Energy sector reforms demanded by the country’s lenders are developing into one of the biggest obstacles preventing the conclusion of the bailout’s second review. Rather than bring the negotiating sides closer together, a teleconference held two days ago between energy minister Giorgos Stathakis and creditor representatives has widened the gap.
The lenders are not making any concessions and, on the contrary, proving relentless in their demand for the launch of a sale process offering 40 percent of main power utility PPC’s lignite-fired and hydropower stations.
This demand is being linked to a recent European Court decision supporting the access of third parties to the country’s coal deposits.
At the same time, the lenders do not appear willing to include into any agreement a proposal made by PPC to sell off new subsidiary retail units with existing clients on board as a means towards satisfying the market share contraction targets imposed on the utility through the bailout.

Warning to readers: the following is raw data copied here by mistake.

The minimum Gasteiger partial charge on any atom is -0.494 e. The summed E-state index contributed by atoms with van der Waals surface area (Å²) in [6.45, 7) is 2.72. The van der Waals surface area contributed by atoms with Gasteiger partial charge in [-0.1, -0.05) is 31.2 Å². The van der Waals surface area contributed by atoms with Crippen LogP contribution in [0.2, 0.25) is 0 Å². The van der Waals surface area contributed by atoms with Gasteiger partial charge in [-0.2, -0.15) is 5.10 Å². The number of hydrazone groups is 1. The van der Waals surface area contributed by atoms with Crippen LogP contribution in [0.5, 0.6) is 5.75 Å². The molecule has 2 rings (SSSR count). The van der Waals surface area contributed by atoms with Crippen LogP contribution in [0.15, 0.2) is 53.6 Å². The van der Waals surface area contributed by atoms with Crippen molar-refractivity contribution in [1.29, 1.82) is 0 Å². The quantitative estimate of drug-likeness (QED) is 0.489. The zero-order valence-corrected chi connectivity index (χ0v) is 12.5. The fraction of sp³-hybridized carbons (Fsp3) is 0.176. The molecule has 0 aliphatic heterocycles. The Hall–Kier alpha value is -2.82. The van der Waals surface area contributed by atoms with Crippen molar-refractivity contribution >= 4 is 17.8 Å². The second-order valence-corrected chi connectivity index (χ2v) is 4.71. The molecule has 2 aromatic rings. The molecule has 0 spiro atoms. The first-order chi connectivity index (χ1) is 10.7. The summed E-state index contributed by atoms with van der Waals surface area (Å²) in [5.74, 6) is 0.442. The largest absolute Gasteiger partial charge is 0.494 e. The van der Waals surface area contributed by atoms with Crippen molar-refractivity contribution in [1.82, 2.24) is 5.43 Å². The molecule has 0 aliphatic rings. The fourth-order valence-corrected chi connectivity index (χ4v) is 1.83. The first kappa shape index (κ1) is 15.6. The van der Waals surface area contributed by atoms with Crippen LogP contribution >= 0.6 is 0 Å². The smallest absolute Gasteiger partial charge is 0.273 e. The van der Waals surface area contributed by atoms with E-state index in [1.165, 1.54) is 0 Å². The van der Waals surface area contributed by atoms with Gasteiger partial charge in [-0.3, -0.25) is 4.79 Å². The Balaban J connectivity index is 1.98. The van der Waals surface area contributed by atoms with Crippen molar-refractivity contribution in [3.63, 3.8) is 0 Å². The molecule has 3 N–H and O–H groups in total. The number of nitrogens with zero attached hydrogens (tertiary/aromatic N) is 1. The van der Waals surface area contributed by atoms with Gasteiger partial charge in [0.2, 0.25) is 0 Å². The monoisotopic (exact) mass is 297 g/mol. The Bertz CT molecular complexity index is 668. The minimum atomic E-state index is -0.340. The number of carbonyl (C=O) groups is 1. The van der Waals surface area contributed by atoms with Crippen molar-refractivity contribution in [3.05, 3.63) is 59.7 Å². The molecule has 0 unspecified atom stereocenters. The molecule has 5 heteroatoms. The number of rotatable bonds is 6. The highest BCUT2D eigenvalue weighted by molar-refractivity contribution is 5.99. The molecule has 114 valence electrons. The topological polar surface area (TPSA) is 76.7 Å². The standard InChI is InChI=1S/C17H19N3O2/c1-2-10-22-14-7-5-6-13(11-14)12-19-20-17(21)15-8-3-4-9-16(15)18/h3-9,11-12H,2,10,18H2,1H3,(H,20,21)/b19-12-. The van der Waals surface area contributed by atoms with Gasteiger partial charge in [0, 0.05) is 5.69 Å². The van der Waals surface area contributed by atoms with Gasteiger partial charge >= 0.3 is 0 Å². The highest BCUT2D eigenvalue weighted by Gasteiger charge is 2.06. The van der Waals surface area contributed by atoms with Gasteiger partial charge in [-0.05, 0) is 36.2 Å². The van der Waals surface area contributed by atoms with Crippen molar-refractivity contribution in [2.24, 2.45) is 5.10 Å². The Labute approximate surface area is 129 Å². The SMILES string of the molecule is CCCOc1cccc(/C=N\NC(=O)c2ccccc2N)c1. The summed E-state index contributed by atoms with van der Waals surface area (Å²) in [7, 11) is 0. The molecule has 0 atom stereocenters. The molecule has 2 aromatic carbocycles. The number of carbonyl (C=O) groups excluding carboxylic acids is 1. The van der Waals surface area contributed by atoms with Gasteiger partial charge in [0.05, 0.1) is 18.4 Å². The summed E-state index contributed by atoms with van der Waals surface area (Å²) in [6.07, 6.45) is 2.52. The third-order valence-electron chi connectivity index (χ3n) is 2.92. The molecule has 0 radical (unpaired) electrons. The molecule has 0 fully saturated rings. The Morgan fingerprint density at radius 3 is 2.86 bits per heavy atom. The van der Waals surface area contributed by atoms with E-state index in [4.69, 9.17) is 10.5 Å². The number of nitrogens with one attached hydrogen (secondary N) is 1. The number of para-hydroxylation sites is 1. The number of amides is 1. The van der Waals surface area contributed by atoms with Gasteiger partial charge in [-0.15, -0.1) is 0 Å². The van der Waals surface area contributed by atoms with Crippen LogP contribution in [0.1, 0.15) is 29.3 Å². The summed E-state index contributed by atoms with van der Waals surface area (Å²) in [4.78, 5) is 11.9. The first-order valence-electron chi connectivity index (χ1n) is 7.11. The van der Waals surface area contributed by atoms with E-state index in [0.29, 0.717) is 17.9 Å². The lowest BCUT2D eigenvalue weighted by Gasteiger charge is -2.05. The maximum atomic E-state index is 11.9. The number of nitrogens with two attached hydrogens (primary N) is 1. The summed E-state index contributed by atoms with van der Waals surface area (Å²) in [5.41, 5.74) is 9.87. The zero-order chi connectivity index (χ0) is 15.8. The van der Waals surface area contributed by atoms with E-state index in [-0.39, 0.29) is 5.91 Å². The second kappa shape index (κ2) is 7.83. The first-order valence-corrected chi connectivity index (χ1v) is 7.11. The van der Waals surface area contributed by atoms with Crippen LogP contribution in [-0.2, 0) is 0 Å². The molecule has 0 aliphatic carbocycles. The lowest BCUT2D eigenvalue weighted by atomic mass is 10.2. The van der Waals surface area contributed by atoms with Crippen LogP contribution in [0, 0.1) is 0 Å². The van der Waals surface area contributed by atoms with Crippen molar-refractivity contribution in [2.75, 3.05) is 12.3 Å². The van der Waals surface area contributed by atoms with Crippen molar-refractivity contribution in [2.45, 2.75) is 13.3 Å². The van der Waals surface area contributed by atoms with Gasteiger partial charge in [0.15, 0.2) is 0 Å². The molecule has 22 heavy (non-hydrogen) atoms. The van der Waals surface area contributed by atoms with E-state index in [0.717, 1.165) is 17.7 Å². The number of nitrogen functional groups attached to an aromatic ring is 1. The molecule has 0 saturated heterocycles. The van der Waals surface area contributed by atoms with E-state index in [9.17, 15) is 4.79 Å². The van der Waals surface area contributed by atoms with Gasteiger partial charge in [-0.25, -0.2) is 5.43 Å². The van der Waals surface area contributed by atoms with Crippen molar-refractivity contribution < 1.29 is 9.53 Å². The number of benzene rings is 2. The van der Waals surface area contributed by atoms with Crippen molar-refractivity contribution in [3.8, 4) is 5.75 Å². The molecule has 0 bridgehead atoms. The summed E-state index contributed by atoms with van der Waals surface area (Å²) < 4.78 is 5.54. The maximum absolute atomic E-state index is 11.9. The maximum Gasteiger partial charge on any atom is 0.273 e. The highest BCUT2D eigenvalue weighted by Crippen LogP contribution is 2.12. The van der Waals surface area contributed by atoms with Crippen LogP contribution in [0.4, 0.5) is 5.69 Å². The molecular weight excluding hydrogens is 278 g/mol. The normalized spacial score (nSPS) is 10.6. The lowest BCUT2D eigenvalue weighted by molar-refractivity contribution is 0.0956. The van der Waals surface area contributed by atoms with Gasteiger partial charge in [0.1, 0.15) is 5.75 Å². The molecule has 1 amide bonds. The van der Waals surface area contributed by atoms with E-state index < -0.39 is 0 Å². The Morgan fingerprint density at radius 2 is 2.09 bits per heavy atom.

Instead, the lenders are insisting on their proposal for a drastic increase of electricity amounts offered to independent traders through the recently introduced NOME auctions. Lower-cost electricity produced at the utility’s lignite-fired and hydropower stations is made available to independent traders at these auctions.
Energy ministry officials are unquestionably troubled by the adamant stance of the lenders. Until recently, Stathakis, the energy minister, insisted energy-sector issues would not hold back the second review’s conclusion. However, the sector’s issues have now been become a crucial aspect for any agreement between the government and the lenders.
Prime Minister Alexis Tsipras has been informed of the impasse and is expected to intervene at a political level, especially on the demand for the sale of PPC units.
Such a development could prove devastating for the coalition’s hold on power. A considerable number of MPs supporting the coalition’s slender majority in parliament, especially ones representing seats in northern Greece’s western Macedonian region, have made clear they will not endorse any plan that would include the sale of PPC production units.